Take the 2-minute tour ×
Stack Overflow is a question and answer site for professional and enthusiast programmers. It's 100% free, no registration required.

I was wondering if it is possible (either through the Fluent Api or data annotations) to have a property map to the database as bit, hierarchyid, sql_variant, sysname, table, or timestamp when generating the database via code first. Really the most important one for me is sysname, I'm just curious on the rest. Has any done this? Thanks

share|improve this question

2 Answers 2

up vote 2 down vote accepted

Reading from here I would say no. There is no CLR type equivalent to sysname SQL type.

I also try .HasColumnType("sysname") with no succes bu an exception on a missing namespace for non primitive type name. But as there is nothing in the CLR concerning sysname, I have no namespace to provide.

Form here you can read that sysname is nvarchar(128) not null.

hope this helps

share|improve this answer
    
Well that's a bummer.. Like you said though, nvarchar(128) not null is the same.. Maybe I'm just being picky –  mtleising Mar 27 '13 at 15:20

I just sheepishly repeated the empiric approach as done 3 years ago here.

I got data types that can be put in a table by SELECT name FROM sys.systypes:

bigint
binary
bit
char
date
datetime
datetime2
datetimeoffset
decimal
float
geography
geometry
hierarchyid
image
int
money
nchar
ntext
numeric
nvarchar
real
smalldatetime
smallint
smallmoney
sql_variant
sysname
text
time
timestamp
tinyint
uniqueidentifier
varbinary
varchar
xml

(Note that sysname is in there but table isn't).

I reverse-engineered a table containing these types with entity framework power tools (beta 3, EF 6.0.0 alpha-3) and got this result:

public partial class AllType{
    public int Id { get; set; }
    public Nullable<long> bigint { get; set; }
    public byte[] binary { get; set; }
    public Nullable<bool> bit { get; set; }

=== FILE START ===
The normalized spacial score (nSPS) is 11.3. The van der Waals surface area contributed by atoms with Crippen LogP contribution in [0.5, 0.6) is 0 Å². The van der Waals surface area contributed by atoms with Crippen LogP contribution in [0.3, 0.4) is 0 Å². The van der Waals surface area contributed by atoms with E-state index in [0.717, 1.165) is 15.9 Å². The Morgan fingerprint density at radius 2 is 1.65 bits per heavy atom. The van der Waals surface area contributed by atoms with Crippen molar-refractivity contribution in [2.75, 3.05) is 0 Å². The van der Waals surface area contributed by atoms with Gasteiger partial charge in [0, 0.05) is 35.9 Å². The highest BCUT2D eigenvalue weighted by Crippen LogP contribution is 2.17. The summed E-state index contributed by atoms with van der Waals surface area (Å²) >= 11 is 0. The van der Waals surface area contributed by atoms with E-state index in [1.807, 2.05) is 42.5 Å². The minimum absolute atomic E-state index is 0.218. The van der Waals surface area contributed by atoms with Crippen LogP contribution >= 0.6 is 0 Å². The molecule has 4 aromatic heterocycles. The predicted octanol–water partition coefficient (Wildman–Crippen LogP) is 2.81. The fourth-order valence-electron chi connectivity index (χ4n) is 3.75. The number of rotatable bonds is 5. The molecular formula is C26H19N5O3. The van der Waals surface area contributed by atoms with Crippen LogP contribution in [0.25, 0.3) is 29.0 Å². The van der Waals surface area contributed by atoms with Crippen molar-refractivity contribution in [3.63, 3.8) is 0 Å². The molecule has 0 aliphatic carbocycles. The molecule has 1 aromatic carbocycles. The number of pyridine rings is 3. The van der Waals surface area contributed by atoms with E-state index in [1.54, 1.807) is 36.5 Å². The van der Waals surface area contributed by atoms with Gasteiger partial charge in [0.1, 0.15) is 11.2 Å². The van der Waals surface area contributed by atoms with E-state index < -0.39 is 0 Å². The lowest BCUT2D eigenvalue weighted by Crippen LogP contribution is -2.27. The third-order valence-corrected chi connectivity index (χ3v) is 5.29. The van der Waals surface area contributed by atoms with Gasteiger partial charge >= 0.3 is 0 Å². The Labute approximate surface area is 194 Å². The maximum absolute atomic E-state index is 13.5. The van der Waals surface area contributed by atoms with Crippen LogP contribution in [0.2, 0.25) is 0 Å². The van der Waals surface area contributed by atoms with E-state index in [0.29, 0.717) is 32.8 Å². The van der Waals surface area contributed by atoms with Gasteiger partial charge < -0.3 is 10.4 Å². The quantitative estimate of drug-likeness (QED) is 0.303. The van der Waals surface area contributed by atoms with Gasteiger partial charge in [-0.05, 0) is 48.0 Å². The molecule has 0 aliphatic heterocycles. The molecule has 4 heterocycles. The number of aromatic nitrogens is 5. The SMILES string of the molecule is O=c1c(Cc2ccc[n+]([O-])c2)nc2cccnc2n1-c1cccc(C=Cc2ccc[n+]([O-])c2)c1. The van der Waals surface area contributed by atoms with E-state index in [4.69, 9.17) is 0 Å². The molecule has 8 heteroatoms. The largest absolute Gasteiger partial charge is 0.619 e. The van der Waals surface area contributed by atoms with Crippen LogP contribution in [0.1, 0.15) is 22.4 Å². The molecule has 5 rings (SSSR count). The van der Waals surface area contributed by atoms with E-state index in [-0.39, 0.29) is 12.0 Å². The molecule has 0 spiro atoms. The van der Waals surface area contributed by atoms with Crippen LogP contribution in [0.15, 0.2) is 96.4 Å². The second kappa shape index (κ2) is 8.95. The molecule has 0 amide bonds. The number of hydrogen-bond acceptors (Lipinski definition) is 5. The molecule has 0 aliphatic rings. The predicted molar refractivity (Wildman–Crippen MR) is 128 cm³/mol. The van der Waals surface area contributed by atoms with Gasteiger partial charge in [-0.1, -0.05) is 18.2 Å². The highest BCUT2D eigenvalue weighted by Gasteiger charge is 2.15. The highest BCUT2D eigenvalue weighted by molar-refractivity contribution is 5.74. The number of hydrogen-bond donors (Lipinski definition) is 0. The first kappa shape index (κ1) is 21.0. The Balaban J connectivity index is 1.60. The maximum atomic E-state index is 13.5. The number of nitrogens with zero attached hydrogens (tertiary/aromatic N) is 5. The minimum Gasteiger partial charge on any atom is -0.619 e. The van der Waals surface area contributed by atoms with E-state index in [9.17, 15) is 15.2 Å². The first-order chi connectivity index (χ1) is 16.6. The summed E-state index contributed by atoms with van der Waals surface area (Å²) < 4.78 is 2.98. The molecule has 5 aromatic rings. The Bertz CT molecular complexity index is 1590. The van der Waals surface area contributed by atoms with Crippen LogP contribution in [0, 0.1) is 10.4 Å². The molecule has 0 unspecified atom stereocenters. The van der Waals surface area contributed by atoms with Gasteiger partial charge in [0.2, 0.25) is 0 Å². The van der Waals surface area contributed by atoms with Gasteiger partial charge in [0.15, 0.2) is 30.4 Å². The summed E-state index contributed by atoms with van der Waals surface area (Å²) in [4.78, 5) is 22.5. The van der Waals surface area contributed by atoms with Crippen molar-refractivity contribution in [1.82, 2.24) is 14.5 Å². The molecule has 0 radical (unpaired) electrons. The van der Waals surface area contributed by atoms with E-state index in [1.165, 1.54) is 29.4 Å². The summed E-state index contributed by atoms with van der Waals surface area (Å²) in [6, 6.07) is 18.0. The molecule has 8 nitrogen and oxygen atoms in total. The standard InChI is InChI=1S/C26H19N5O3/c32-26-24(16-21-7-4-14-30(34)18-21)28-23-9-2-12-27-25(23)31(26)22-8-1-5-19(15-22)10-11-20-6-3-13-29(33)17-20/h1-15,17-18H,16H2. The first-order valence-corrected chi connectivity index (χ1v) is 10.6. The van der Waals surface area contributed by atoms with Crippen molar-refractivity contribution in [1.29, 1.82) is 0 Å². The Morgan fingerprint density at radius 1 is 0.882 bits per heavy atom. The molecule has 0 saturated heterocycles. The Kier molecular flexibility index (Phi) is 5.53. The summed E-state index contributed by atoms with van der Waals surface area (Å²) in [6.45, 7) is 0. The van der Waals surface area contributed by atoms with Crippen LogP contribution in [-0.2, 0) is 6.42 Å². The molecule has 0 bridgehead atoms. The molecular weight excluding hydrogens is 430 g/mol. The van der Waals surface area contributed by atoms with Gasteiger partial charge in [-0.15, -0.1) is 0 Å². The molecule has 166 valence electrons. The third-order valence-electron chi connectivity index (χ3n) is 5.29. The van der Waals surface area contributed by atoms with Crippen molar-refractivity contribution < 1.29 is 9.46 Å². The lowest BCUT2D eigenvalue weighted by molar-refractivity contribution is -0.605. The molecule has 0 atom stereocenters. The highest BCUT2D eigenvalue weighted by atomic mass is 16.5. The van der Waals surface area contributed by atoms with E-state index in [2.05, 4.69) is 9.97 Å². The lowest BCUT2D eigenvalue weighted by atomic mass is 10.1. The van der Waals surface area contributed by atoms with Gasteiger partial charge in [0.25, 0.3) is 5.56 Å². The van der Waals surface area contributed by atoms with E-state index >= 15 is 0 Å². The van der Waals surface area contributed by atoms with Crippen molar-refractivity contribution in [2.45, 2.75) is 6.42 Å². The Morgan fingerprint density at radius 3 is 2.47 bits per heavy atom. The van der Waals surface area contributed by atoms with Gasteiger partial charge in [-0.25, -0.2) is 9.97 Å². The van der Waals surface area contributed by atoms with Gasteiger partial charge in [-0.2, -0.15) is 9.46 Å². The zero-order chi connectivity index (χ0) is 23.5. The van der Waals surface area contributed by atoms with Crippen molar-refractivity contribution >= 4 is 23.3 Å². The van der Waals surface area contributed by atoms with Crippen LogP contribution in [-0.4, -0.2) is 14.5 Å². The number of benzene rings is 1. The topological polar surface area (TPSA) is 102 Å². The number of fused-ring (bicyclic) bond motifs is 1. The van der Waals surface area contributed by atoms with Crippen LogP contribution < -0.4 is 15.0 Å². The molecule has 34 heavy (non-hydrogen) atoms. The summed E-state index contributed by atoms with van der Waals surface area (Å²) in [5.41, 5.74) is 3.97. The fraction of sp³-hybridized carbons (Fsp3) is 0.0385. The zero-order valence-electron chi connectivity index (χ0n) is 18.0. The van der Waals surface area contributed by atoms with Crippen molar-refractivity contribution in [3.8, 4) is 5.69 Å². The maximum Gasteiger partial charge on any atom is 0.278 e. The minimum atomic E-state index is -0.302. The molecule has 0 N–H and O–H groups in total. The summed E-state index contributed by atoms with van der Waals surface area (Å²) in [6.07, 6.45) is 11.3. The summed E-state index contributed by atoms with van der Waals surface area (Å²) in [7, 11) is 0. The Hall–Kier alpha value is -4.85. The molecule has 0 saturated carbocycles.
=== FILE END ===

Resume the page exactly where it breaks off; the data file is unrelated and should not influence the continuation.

public string @char { get; set; }
    public Nullable<System.DateTime> date { get; set; }
    public Nullable<System.DateTime> datetime { get; set; }
    public Nullable<System.DateTime> datetime2 { get; set; }
    public Nullable<System.DateTimeOffset> datetimeoffset { get; set; }
    public Nullable<decimal> @decimal { get; set; }
    public Nullable<double> @float { get; set; }
    public System.Data.Entity.Spatial.DbGeography geography { get; set; }
    public System.Data.Entity.Spatial.DbGeometry geometry { get; set; }
    public byte[] image { get; set; }
    public Nullable<int> @int { get; set; }
    public Nullable<decimal> money { get; set; }
    public string nchar { get; set; }
    public string ntext { get; set; }
    public Nullable<decimal> numeric { get; set; }
    public string nvarchar { get; set; }
    public Nullable<float> real { get; set; }
    public Nullable<System.DateTime> smalldatetime { get; set; }
    public Nullable<short> smallint { get; set; }
    public Nullable<decimal> smallmoney { get; set; }
    public string sysname { get; set; }
    public string text { get; set; }
    public Nullable<System.TimeSpan> time { get; set; }
    public byte[] timestamp { get; set; }
    public Nullable<byte> tinyint { get; set; }
    public Nullable<System.Guid> uniqueidentifier { get; set; }
    public byte[] varbinary { get; set; }
    public string varchar { get; set; }
    public string xml { get; set; }    }

You see that presently these types are not supported:

hierarchyid
sql_variant

And of course table, because it's not a column data type in the first place.

Well, this is the dumb approach supplementing tschmit007's smarter answer because, like you, I was just curious.

share|improve this answer
    
Wow, nice. That's a great Idea to just reverse engineer it. The simple things I never think of.. Thanks. –  mtleising Mar 27 '13 at 17:08
    
and it seem's taht ef6 will provide support for sysname, I only test en EF5. –  tschmit007 Mar 28 '13 at 9:44

Your Answer

 
discard

By posting your answer, you agree to the privacy policy and terms of service.

Not the answer you're looking for? Browse other questions tagged or ask your own question.